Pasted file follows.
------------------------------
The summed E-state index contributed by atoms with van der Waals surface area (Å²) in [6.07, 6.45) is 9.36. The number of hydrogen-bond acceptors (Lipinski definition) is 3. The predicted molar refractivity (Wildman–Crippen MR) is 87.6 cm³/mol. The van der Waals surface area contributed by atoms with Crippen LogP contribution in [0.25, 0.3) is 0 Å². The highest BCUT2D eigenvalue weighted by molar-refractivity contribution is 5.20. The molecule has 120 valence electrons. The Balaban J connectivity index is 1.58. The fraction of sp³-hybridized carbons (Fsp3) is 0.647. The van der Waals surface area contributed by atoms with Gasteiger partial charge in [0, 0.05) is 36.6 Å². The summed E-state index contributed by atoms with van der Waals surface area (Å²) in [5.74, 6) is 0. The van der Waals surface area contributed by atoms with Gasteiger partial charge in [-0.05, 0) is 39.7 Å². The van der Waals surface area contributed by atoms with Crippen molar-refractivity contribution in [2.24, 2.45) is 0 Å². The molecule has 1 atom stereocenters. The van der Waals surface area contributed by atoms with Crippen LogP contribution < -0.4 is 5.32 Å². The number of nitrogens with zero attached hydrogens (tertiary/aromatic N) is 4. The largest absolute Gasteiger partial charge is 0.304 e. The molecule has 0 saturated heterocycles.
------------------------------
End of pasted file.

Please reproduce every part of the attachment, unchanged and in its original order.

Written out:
The summed E-state index contributed by atoms with van der Waals surface area (Å²) in [6.07, 6.45) is 9.36. The number of hydrogen-bond acceptors (Lipinski definition) is 3. The predicted molar refractivity (Wildman–Crippen MR) is 87.6 cm³/mol. The van der Waals surface area contributed by atoms with Crippen LogP contribution in [0.25, 0.3) is 0 Å². The highest BCUT2D eigenvalue weighted by molar-refractivity contribution is 5.20. The molecule has 120 valence electrons. The Balaban J connectivity index is 1.58. The fraction of sp³-hybridized carbons (Fsp3) is 0.647. The van der Waals surface area contributed by atoms with Gasteiger partial charge in [0, 0.05) is 36.6 Å². The summed E-state index contributed by atoms with van der Waals surface area (Å²) in [5.74, 6) is 0. The van der Waals surface area contributed by atoms with Gasteiger partial charge in [-0.05, 0) is 39.7 Å². The van der Waals surface area contributed by atoms with Crippen molar-refractivity contribution in [2.24, 2.45) is 0 Å². The molecule has 1 atom stereocenters. The van der Waals surface area contributed by atoms with Crippen LogP contribution < -0.4 is 5.32 Å². The number of nitrogens with zero attached hydrogens (tertiary/aromatic N) is 4. The largest absolute Gasteiger partial charge is 0.304 e. The molecule has 0 saturated heterocycles.